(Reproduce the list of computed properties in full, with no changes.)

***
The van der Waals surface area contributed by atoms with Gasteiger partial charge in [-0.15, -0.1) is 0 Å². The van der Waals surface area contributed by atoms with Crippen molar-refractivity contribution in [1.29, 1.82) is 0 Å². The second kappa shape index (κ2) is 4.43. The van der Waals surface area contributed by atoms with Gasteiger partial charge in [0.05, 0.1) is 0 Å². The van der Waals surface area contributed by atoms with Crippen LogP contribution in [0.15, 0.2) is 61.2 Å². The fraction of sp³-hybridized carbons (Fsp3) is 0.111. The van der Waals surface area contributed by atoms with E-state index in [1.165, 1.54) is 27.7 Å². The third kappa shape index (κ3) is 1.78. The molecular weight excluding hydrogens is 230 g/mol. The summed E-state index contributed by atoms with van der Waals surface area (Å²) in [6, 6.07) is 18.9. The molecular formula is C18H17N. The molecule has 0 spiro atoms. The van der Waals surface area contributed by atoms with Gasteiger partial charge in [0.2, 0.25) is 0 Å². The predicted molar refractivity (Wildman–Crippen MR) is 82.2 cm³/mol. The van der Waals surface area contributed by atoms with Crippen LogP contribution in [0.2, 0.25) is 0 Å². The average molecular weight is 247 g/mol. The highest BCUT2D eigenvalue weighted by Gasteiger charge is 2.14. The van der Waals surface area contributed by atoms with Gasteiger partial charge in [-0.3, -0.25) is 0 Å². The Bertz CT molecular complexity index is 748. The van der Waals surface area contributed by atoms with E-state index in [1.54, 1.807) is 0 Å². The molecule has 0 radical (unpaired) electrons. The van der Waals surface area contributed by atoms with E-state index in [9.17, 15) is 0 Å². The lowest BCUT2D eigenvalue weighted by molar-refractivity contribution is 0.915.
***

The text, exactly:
The van der Waals surface area contributed by atoms with Gasteiger partial charge in [-0.15, -0.1) is 0 Å². The van der Waals surface area contributed by atoms with Crippen molar-refractivity contribution in [1.29, 1.82) is 0 Å². The second kappa shape index (κ2) is 4.43. The van der Waals surface area contributed by atoms with Gasteiger partial charge in [0.05, 0.1) is 0 Å². The van der Waals surface area contributed by atoms with Crippen LogP contribution in [0.15, 0.2) is 61.2 Å². The fraction of sp³-hybridized carbons (Fsp3) is 0.111. The van der Waals surface area contributed by atoms with E-state index in [1.165, 1.54) is 27.7 Å². The third kappa shape index (κ3) is 1.78. The molecular weight excluding hydrogens is 230 g/mol. The summed E-state index contributed by atoms with van der Waals surface area (Å²) in [6, 6.07) is 18.9. The molecular formula is C18H17N. The molecule has 0 spiro atoms. The van der Waals surface area contributed by atoms with Gasteiger partial charge in [0.2, 0.25) is 0 Å². The predicted molar refractivity (Wildman–Crippen MR) is 82.2 cm³/mol. The van der Waals surface area contributed by atoms with Crippen LogP contribution in [0.2, 0.25) is 0 Å². The average molecular weight is 247 g/mol. The highest BCUT2D eigenvalue weighted by Gasteiger charge is 2.14. The van der Waals surface area contributed by atoms with Gasteiger partial charge in [-0.3, -0.25) is 0 Å². The Bertz CT molecular complexity index is 748. The van der Waals surface area contributed by atoms with E-state index in [1.54, 1.807) is 0 Å². The molecule has 0 radical (unpaired) electrons. The van der Waals surface area contributed by atoms with E-state index in [9.17, 15) is 0 Å². The lowest BCUT2D eigenvalue weighted by molar-refractivity contribution is 0.915.